# Product order

In mathematics, given two partially ordered sets A and B, the product order (also called the coordinatewise order or componentwise order) is a partial ordering on the cartesian product A × B. Given two pairs (a1, b1) and (a2, b2) in A × B, one defines (a1, b1) (a2, b2) if and only if a1a2 and b1b2.

Another possible ordering on A × B is the lexicographical order, which is a total ordering. However the product order of two totally ordered sets is not in general total; for example, the pairs (0, 1) and (1, 0) are incomparable in the product order of the ordering 0 < 1 with itself. The lexicographic order of totally ordered sets is a linear extension of their product order, and thus the product order is a subrelation of the lexicographic order.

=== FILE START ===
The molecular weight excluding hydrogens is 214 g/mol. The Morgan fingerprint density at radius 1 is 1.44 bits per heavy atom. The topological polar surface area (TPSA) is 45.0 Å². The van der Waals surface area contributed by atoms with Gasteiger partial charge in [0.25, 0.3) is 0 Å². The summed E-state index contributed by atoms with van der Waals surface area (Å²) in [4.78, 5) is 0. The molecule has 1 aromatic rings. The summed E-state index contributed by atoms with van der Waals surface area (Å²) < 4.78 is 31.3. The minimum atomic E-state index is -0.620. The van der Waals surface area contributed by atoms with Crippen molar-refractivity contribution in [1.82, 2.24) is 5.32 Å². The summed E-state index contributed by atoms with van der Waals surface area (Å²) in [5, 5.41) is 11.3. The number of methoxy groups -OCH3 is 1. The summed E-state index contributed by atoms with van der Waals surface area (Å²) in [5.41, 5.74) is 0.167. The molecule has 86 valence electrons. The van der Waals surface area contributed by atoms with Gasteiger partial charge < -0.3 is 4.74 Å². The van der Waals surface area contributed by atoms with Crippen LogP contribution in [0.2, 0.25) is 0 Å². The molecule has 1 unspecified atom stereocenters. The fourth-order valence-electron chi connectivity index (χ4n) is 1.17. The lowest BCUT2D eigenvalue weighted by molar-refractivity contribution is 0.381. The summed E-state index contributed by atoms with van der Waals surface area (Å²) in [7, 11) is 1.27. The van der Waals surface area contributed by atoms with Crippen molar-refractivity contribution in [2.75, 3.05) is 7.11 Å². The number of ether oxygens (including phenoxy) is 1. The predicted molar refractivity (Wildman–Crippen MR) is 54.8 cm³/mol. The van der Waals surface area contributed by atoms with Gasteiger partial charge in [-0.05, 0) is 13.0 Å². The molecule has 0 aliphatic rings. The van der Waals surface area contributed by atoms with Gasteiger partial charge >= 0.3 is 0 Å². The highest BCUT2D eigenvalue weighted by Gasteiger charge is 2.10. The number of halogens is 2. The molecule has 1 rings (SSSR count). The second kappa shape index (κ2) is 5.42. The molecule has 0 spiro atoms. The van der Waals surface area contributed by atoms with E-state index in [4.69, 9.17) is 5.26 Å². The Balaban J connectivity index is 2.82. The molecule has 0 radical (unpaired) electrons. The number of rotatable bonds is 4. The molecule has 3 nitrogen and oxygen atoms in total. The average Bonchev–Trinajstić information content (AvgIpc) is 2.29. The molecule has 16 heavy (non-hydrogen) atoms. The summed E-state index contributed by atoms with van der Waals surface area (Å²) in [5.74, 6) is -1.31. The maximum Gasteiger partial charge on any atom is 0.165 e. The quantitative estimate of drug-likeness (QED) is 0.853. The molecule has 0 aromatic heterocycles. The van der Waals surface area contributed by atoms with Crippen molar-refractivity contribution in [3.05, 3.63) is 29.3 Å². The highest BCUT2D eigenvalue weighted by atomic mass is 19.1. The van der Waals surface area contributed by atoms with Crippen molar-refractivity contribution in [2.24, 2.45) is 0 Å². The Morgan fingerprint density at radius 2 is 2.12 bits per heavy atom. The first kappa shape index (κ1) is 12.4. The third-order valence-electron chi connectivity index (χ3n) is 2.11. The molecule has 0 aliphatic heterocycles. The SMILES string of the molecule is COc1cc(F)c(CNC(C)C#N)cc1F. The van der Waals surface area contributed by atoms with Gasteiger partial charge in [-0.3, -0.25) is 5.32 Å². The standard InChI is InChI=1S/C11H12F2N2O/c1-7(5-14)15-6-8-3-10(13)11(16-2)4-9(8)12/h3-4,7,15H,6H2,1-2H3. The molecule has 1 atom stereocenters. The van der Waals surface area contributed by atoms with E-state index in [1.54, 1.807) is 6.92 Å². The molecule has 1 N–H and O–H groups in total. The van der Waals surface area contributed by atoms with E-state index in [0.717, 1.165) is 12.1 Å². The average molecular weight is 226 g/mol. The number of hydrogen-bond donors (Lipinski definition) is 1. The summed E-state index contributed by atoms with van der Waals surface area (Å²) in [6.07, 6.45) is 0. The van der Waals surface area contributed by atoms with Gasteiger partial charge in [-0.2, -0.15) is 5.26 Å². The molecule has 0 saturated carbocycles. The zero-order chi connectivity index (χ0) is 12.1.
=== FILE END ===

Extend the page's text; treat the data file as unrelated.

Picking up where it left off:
The cartesian product with the product order is the categorical product in the category of partially ordered sets with monotone functions.

The product order generalizes to arbitrary (possibly infinitary) cartesian products. Furthermore, given a set A, the product order over the cartesian product $\prod _{A}\{0,1\}$ can be identified with the inclusion ordering of subsets of A.

The notion applies equally well to preorders. The product order is also the categorical product in a number of richer categories, including lattices and Boolean algebras.